island arrival.


A Turbulent Tramp: 15 Years, 6 Continents, Countless Questionable Decisions

My morning started off pleasantly. I woke up slowly, and I lackadaisically watched last night’s episode of Colbert. I was feeling particularly good about having left Chan Wook, my beloved DaeWoo, with my friend in the suburbs, where he would receive the best care appropriate for a tattered car with driver-side collision damage.

Then it hit me. Holy shitballs, I’m so unprepared to leave for the Dominican Republic in two hours! I still had to find a Phillips screwdriver to get the fins off my kiteboard, try to wake my neighbor up to get golf clubs (I don’t golf, it’s a long story), call Verizon to unlock my phone, and decide which size of knife was most appropriate to take with me.

Instead of dealing with these issues, I decided it was best to spend my last couple of hours in Chicago at my favorite diner eating chilaquiles. For those of you who have not eaten , you probably suck at life, because they are the most awesome thing that Mexicans have ever invented, besting both piƱatas and Selma Hayek. I also drank five cups of Metropolis coffee, which was admittedly a bad call being that I was already anxious about all of the impending issues I had to deal with.

I arrived at the airport disheveled, crack-coffeed out, and worried about my luggage. Aside from being oversized, my kitesurfing gear was stashed in a golf bag (airlines don’t charge oversize baggage fees for golf bags), however did not contain any actual golf clubs inside it. I already had a speech prepared as to how to avoid the $200 oversized baggage fee should they open my “golf bag,” only to find really big kites. However, I was bumped to first class, which meant I avoided all questioning.


Travel in Dominican Republic | Dominican Travel Stories | A Turbulent Tramp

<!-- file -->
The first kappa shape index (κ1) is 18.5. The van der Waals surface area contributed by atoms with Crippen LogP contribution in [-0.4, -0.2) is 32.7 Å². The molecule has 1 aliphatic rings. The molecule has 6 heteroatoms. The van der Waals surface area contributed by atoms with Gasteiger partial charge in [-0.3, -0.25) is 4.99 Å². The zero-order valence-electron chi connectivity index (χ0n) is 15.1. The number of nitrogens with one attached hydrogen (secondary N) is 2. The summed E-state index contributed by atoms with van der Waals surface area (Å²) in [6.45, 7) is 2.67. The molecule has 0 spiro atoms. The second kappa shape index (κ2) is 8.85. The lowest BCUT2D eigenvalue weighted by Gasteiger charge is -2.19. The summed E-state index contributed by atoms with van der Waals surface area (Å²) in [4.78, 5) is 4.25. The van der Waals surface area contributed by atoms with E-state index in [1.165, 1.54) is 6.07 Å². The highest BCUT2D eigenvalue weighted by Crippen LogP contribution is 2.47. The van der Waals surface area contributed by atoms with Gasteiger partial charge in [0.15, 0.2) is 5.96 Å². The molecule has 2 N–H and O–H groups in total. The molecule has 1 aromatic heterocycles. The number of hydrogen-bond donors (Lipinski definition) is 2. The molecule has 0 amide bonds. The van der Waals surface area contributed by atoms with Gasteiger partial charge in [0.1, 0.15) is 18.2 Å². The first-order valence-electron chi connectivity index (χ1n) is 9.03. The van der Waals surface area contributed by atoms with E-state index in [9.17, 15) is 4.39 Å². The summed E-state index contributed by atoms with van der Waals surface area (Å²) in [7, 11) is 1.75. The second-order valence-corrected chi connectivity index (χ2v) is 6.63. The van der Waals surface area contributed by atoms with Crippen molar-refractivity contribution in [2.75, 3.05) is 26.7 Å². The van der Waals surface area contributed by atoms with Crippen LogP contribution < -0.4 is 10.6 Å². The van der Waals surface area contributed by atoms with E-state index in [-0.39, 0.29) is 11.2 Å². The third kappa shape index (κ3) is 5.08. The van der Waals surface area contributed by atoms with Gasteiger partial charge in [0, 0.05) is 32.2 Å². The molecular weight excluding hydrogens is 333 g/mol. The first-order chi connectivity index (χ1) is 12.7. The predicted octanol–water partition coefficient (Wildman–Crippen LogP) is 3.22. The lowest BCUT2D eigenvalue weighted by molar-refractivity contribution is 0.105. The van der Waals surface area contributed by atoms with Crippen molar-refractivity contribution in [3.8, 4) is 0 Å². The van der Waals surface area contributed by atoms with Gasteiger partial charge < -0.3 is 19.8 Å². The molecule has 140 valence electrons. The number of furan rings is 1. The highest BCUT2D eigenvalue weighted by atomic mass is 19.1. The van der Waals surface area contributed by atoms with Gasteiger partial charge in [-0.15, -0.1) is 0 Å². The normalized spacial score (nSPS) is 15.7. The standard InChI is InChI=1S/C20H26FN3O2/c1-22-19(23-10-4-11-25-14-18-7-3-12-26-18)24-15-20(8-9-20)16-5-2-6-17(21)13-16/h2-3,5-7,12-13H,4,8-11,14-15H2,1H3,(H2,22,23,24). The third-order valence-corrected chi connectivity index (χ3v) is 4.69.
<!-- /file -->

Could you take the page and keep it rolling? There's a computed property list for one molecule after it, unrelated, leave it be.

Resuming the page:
Several glorious hours of first class flight later, I arrived in Santiago. Upon exiting the airport, a cabby immediately approached me. The bargaining went well, so I loaded up my pack and kite gear into his tiny cab.

Although the bargaining had been easy, talking to this cabby on the ride into town proved more challenging. He spoke as if his mouth were filled with live squid and he was gasping for air. Similarly, he must have found my slow, enunciated Mexican-ish Spanish too clear to understand, so our conversations ended up going like this:

“Have you been to Santiago before?”

“Yes, the weather is much nicer here than in Chicago!”

“Yes, Santiago is a very clean city.”

“I’m headed to Cabarete.”

“No, it never snows here.”

This became exhausting very quickly, so I was glad that the hotel wasn’t too far.

I’m in Santiago now, enjoying a coffee. I am disappointed to find out they don’t know what chilaquiles are in Dominican Republic.

First impressions: Santiago seems a lot like Miami, except a lot of people speak English.

My friend Tanicus (best pseudonym yet) is picking me up in a few hours to drive up to the north coast, which is where we’ll be staying for a month. We’ve rented a beautiful house right by the beach with a phallic-shaped pool, complete with pool-shaped balls. I’ll be sure to provide pictures tomorrow.

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